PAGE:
These rules prohibit discussion about problems; open expression of feelings; direct, honest communication; realistic expectations, such as being human, vulnerable, or imperfect; selfishness; trust in other people and one’s self; playing and having fun; and rocking the delicately balanced family canoe through growth or change—however healthy and beneficial that movement might be.
Many of us have been trying to cope with outrageous circumstances, and these efforts have been both admirable and heroic. We have done the best we could.
Detachment is based on the premises that each person is responsible for himself, that we can’t solve problems that aren’t ours to solve, and that worrying doesn’t help. We adopt a policy of keeping our hands off other people’s responsibilities and tend to our own instead. If people have created some disasters for themselves, we allow them to face their own proverbial music. We allow people to be who they are. We give them the freedom to be responsible and to grow. And we give ourselves that same freedom.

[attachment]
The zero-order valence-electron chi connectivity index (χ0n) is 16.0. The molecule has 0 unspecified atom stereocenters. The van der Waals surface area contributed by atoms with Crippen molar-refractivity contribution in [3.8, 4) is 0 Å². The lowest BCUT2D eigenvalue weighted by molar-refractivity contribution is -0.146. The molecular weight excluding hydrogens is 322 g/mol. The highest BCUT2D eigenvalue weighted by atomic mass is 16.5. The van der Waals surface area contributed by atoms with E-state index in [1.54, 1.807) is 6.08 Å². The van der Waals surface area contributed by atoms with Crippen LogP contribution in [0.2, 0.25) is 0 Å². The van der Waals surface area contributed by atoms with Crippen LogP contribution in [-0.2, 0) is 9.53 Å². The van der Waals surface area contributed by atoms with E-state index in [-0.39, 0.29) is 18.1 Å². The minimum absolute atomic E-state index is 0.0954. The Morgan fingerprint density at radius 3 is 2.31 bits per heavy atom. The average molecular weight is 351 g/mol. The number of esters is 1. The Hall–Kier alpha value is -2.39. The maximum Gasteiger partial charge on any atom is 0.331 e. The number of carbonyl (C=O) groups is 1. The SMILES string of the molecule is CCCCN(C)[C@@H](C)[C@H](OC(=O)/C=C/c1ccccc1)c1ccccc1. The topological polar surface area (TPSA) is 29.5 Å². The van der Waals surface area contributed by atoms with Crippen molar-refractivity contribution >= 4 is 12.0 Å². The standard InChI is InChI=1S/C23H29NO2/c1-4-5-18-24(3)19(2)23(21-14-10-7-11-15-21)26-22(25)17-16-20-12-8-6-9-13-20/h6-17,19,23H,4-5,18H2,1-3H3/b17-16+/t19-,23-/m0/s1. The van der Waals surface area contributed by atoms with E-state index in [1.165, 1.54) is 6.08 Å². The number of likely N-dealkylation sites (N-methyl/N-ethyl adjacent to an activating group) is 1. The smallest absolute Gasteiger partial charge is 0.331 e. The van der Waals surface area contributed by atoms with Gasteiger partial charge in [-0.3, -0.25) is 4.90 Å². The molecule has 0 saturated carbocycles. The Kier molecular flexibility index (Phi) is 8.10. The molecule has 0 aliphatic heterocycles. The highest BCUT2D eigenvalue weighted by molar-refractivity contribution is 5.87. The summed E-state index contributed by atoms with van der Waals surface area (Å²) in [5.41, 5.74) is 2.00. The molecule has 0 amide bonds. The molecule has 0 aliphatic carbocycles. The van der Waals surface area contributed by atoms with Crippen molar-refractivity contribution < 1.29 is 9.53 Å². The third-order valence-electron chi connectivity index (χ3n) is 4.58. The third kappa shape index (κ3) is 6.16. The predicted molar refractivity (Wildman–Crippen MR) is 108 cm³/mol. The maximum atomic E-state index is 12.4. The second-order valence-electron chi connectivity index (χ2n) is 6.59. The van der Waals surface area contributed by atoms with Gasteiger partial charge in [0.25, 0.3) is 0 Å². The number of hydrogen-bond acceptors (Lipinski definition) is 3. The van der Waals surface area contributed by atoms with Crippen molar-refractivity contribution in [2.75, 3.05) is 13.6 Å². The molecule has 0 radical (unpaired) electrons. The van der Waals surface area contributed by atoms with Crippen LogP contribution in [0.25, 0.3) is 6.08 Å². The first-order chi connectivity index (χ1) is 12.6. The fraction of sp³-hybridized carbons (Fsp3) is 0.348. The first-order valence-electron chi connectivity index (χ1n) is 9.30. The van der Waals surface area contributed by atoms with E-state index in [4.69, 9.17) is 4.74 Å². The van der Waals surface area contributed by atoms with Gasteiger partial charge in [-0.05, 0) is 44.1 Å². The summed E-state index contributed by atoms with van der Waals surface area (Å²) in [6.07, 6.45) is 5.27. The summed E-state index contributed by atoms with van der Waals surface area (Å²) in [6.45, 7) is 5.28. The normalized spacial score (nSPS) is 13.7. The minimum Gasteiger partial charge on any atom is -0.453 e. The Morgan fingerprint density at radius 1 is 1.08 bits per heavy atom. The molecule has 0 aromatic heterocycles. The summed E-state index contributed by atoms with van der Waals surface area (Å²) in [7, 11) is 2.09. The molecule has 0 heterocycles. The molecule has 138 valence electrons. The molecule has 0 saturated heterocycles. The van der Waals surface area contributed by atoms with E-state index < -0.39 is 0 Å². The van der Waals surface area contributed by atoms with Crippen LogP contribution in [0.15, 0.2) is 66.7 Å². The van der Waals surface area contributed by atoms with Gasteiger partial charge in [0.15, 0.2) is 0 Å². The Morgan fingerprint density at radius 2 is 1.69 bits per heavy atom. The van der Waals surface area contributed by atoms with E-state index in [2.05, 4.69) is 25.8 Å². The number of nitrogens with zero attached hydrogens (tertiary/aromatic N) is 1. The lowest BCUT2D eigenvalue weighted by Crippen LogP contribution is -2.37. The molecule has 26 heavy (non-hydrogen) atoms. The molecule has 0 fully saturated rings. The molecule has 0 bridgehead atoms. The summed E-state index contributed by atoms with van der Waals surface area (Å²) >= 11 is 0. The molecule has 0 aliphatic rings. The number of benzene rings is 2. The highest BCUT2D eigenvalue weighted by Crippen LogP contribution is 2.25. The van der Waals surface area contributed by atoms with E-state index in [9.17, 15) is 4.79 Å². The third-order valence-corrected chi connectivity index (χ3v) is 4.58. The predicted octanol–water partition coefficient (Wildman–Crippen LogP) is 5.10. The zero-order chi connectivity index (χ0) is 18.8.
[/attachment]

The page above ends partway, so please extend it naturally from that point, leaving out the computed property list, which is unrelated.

If someone has a bad day or gets angry, don’t assume it has something to do with you. If may or may not have something to do with you. If it does you’ll find out. Usually things have far less to do with us than we think.
Note: I need to remember this.